The first thing you should do is turn the display off with the fluorescent remote, because, as is always the case, the small current-drain of the display affects the sound, darkening it somewhat. (Don’t worry about tracking things like volume or balance; even when the display is turned off, it lights up whenever you change a parameter for long enough to see whatever information you’re looking for.)
Although the Reference 5 comes with a back panel full of single-ended and balanced inputs and outputs—spaced widely enough so that you will have no problem plugging in interconnects of either type (I wish other manufacturers would take note of this)—ARC recommends using the balanced inputs and outputs of this fully balanced unit for maximum performance. Now I am a single-ended kind of guy, and for the most part use single-ended interconnects when this is feasible (i.e., when I’m not using another component whose input or output is balanced only). However, I have to say that unlike some other equipment I’ve used, the Reference 5 does not sound markedly “darker” when used in its balanced mode. Oh, it is a little darker, but not so’s you’d notice—or care. (It is also, audibly, somewhat quieter in the balanced mode.) While I still prefer single-ended interconnects, I could live with balanced with the Reference 5.
As usual, ARC gives you a little diagram for seating tubes. (Do not plug this preamp in and turn it on before you’ve removed the top-plate, taken out the Saran-wrapped Styrofoam blocks with the tubes in them, and plugged all the tubes into their respective and numerically coded sockets.) Speaking of the top plate, the Reference 5 can be had with a non-metallic top plate (made from some special sort of plastic) that is said to lower chassis resonance and “breathe” better than ARC’s traditional metal top plate. Frankly, I couldn’t tell if it was making a difference.
At 30.4 pounds (net), the Reference 5 is a hefty item for a preamp, so use the usual precautions if you’re lifting it onto a shelf. Unlike the Reference 3 (and probably because of its inherently better resolution, transient speed, and bass grip), I did not prefer the sound of the Reference 5 on tiptoes or other resonance-control devices. I liked it standing on its own feet; however, because of its weight and sensitivity to vibration, you should seat it on a suitably massive or inert stand. As is generally the case, the preamp sounds better with an after-market power cord, although ARC supplies a decent one with the unit. Be aware that the Reference 5 has an 20-amp power inlet, so your power cord must have a 20-amp plug.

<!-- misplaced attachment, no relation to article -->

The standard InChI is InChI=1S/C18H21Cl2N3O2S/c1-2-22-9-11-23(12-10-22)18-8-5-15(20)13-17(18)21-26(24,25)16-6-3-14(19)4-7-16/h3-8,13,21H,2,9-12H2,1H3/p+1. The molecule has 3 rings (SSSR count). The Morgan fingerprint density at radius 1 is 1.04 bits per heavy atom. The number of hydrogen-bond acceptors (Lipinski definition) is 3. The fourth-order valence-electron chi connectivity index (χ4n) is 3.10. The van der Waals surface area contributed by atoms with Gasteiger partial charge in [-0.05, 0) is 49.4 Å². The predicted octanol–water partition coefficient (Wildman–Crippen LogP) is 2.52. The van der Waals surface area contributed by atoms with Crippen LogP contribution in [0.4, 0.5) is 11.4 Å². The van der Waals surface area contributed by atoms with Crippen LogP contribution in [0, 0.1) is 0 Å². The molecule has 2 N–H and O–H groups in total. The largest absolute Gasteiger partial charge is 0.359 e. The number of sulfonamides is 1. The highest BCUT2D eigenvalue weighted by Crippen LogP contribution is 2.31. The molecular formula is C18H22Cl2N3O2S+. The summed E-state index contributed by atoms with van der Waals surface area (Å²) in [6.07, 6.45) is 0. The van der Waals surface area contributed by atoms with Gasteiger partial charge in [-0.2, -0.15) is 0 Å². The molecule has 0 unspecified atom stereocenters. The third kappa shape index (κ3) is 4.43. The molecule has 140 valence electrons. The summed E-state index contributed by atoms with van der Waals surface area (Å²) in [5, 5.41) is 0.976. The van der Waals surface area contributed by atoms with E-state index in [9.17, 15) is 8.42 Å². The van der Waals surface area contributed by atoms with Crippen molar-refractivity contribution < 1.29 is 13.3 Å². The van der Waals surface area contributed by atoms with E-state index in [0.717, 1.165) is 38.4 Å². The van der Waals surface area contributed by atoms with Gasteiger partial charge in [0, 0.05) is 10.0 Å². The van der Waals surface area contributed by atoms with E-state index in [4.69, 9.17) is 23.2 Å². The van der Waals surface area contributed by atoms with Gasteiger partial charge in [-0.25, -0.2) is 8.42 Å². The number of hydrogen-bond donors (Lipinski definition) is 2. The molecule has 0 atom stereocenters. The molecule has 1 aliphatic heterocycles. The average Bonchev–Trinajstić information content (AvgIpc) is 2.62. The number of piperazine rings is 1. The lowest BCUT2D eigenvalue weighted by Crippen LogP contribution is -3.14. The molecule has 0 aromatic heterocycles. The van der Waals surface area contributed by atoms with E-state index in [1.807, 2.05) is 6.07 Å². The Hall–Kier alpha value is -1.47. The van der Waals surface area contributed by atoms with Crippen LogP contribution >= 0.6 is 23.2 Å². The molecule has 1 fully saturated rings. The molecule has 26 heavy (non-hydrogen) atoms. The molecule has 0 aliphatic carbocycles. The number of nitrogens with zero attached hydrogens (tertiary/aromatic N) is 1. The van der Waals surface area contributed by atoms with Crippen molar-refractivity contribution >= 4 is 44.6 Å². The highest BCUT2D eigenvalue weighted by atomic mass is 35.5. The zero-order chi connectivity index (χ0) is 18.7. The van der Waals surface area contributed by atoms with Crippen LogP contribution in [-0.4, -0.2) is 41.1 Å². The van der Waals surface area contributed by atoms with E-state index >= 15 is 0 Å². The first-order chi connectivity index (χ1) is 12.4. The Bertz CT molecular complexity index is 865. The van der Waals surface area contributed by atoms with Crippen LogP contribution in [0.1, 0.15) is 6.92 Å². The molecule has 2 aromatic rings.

As noted in the review, this preamp takes a long time to break in. Beyond the initial overall darkness and constriction, you will be particularly puzzled by the way the bass response changes—and continues to change—for several hundred hours. Don’t get frustrated. When the thing finally does break in, it sounds glorious.
SPECS & PRICING
Type: Tube linestage preamp
Frequency response: 0.2Hz–200kHz +0, –3dB
Distortion: Less than 0.01% at 2V RMS balanced output
Gain: 12dB balanced output, 6dB single-ended output
Input impedance: 120k ohms balanced, 300k ohms single-ended
Output impedance: 600 ohms balanced, 300 ohms single-ended
Maximum input: 20V RMS balanced, 10V RMS single-ended
Rated output: 2V RMS balanced, 1V RMS single-ended
Tube complement: Four 6H30P dual triodes, plus one (each) 6550C and 6H30P in the power supply
Dimensions: 19” x 7” x 15.5”
Weight: 30.4 lbs.
Audio Research Corporation
3900 Annapolis Lane North
Plymouth, MN 55447
JV’s Reference System
Loudspeakers: Magico M5, MartinLogan CLX, Magnepan 1.7
Linestage preamps: Audio Research Reference 5, Soulution 720, BAlabo BC-1 Mk-II
Phonostage preamps: Audio Research Reference 2, Audio Tekne TEA-2000, Lamm Industries LP-2 Deluxe
Power amplifiers: Audio Research Reference 610T, Soulution 700, Lamm ML-2, BAlabo BP-1 Mk-II
Analog source: Walker Audio Proscenium Black Diamond record player, AAS Gabriel/Da Vinci turntable with DaVinci Grandezza tonearm
Phono cartridges: DaVinci Grandezza, Air Tight PC-1 Supreme, Clearaudio Goldfinger v2
Digital source: dCS Scarlatti with U-Clock, Soulution 740, ARC Reference CD8
Cable and interconnect: Tara Labs “Zero” Gold interconnect, Tara Labs “Omega” Gold speaker cable, Tara Labs “The One” Cobalt power cords, MIT Oracle MA-X interconnect, MIT Oracle MA speaker cable, Synergistic Research Absolute Reference speakers cables and interconnects, Audio Tekne Litz wire cable and interconnect
Accessories: Shakti Hallographs (6), A/V Room Services Metu acoustic panels and corner traps, ASC Tube Traps, Symposium Isis equipment stand, Symposium Ultra equipment platforms, Symposium Rollerblocks, Symposium Fat Padz, Walker Prologue Reference equipment stand, Walker Prologue amp stands, Shunyata Research Hydra V-Ray power distributor and Anaconda Helix Alpha/VX power cables, Tara Labs PM 2 AC Power Screens, Shunyata Research Dark Field Cable Elevators, Walker Valid Points and Resonance Control discs, Winds Arm Load meter, Clearaudio Double Matrix record cleaner, HiFi-Tuning silver/gold fuses